Remaining nameless to protect myself,

A Sharpshooting ‘Minion’

 

Have any questions, legends, or trending cliches you’d like Kirin Quillblade (or Elena) to address? Please comment below; he promises to at least read what you have to say between his realm leaper’s missions, even if he holds the rights to choose what to write about and what to ignore.

 

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New Fantasy Times: Damsels in Defiance

Elena has taken it upon herself to write this article. Kirin’s hurried agreement may or may not have had something to do with the arrow she was twirling between her fingers as she made the request. But regardless, Elena, everyone!

Ever been on the receiving end of a rescue? Yes? Well, you might have noticed they don’t always go as planned. You know those minor details which tend to crop up. An alert guard. A well defended dragon lair. An absent prisoner off on an escape of her own. Until, of course, the captive ends up in the grip of her captor with a dagger pressed against her throat. Not an enviable position.

Of course, all rescues don’t go like this. There was the time the pompous prince of Athada arranged the capture of his betrothed, then showed up in a scarlet cloak, accompanied by servants bearing silver crystals to record the event. He battled through a dozen apathetic guards before swinging open the door of the poor damsel’s chamber only to be splashed with several bucketful’s of tar rigged up on cleverly disguised ropes. The princess and I, concealed back at her father’s castle in perfect innocence, laughed over the transmission of the prince face for the rest of the night.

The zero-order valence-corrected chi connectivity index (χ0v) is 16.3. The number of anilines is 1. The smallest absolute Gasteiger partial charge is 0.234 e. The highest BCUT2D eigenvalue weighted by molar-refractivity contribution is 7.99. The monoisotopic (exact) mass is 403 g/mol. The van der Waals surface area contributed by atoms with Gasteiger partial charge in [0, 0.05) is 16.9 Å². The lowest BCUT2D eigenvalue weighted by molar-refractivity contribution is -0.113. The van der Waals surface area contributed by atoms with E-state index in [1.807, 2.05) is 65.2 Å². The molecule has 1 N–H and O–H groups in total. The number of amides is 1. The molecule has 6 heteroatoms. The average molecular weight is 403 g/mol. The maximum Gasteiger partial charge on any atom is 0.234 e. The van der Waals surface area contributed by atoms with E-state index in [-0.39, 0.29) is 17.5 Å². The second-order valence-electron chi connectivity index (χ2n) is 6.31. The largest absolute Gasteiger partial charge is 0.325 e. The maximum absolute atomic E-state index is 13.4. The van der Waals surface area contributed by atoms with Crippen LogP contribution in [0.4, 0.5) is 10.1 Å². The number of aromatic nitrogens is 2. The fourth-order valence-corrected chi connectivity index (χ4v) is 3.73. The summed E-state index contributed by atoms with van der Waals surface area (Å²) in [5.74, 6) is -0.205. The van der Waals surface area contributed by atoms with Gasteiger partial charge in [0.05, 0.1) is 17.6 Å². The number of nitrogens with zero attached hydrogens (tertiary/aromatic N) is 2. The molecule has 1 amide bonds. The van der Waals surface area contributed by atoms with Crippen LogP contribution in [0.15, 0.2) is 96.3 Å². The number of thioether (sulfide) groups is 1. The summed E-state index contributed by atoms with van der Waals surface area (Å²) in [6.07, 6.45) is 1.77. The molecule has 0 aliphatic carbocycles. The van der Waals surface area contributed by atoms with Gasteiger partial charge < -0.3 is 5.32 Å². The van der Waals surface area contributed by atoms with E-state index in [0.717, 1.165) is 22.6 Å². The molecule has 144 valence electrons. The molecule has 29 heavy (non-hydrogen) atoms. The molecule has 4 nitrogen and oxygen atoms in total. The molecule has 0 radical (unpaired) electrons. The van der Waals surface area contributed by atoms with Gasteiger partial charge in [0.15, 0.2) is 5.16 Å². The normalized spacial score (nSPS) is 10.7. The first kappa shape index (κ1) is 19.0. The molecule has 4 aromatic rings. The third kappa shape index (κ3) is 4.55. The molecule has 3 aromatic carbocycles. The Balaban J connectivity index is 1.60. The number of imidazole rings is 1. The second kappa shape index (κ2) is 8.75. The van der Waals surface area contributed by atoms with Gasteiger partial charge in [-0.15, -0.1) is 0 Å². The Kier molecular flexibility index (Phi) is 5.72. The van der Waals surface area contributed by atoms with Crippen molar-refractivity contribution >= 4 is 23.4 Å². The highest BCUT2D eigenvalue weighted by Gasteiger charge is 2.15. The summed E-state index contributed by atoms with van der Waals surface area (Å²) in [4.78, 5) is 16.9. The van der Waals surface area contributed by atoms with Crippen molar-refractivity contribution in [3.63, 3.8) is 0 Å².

But, admittedly, not many captures are going to end this well.

Avoiding capture in the first place is always a good idea. Not as if we’re always given that option. But there are some things a girl can do. Like not disobeying a father or other authority and deciding to venture out the dangerous dark alone. I’ve nothing against a bit of danger, but if you slip off on your own in some rash attempt to prove your skills, you are practically asking to be captured.

And as for valid captures, the reasons aren’t limit to kidnapping a princess and bringing her to a castle in the hopes that riches will sway her to marry her captor (I mean, if she does agree, is that the sort of woman any man is going to want?) or to evil generals who want a ransom or a pressure point on his enemy (which is completely unfair to our friends, even if it’s not our fault, and we ought avoid this capture if at all possible, even if it means sacrificing some of our own freedom and staying safe).

But we woman are also captured for other reasons unconnected with the desire of our hand in marriage or the capture of those who love us. As messengers. As spies. As slaves. Or even intentional captures to manipulate the enemy from the inside.

Anyhow, readers of common stories sometimes expect their captives to act in an exasperatingly simple way. Now if you what to enhance this view of yourself, there are a few pointers you can follow:

  1. At least several times.
  2. Huddle in a corner. Preferably while crying.
  3. Make no effort to move (actually, the dead-weight tactic is a great passive-aggressive technique for many angles of behavior)